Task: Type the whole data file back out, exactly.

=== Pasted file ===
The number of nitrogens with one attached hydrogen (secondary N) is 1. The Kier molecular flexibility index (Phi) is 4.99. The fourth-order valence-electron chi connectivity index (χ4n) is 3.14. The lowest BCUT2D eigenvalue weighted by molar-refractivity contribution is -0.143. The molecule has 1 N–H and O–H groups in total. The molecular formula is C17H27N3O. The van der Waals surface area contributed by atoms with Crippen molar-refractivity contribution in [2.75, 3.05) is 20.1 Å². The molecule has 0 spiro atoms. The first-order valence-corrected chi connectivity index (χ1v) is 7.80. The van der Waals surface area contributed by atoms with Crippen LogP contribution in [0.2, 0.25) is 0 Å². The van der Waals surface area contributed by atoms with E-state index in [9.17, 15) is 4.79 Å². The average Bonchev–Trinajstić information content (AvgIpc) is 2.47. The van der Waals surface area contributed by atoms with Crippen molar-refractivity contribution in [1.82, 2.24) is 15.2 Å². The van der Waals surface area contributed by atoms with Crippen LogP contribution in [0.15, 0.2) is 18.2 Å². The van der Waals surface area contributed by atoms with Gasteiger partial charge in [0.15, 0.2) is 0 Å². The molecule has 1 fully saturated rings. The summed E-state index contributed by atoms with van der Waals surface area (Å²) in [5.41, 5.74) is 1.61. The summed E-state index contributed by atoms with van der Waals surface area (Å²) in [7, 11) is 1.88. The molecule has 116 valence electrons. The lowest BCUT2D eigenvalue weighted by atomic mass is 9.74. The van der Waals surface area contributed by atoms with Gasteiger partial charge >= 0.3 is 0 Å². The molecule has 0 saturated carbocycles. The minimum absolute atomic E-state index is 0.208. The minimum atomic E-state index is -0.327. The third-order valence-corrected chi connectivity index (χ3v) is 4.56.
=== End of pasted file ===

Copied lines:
The number of nitrogens with one attached hydrogen (secondary N) is 1. The Kier molecular flexibility index (Phi) is 4.99. The fourth-order valence-electron chi connectivity index (χ4n) is 3.14. The lowest BCUT2D eigenvalue weighted by molar-refractivity contribution is -0.143. The molecule has 1 N–H and O–H groups in total. The molecular formula is C17H27N3O. The van der Waals surface area contributed by atoms with Crippen molar-refractivity contribution in [2.75, 3.05) is 20.1 Å². The molecule has 0 spiro atoms. The first-order valence-corrected chi connectivity index (χ1v) is 7.80. The van der Waals surface area contributed by atoms with Crippen LogP contribution in [0.2, 0.25) is 0 Å². The van der Waals surface area contributed by atoms with E-state index in [9.17, 15) is 4.79 Å². The average Bonchev–Trinajstić information content (AvgIpc) is 2.47. The van der Waals surface area contributed by atoms with Crippen molar-refractivity contribution in [1.82, 2.24) is 15.2 Å². The van der Waals surface area contributed by atoms with Crippen LogP contribution in [0.15, 0.2) is 18.2 Å². The van der Waals surface area contributed by atoms with Gasteiger partial charge in [0.15, 0.2) is 0 Å². The molecule has 1 fully saturated rings. The summed E-state index contributed by atoms with van der Waals surface area (Å²) in [5.41, 5.74) is 1.61. The summed E-state index contributed by atoms with van der Waals surface area (Å²) in [7, 11) is 1.88. The molecule has 116 valence electrons. The lowest BCUT2D eigenvalue weighted by atomic mass is 9.74. The van der Waals surface area contributed by atoms with Gasteiger partial charge >= 0.3 is 0 Å². The molecule has 0 saturated carbocycles. The minimum absolute atomic E-state index is 0.208. The minimum atomic E-state index is -0.327. The third-order valence-corrected chi connectivity index (χ3v) is 4.56.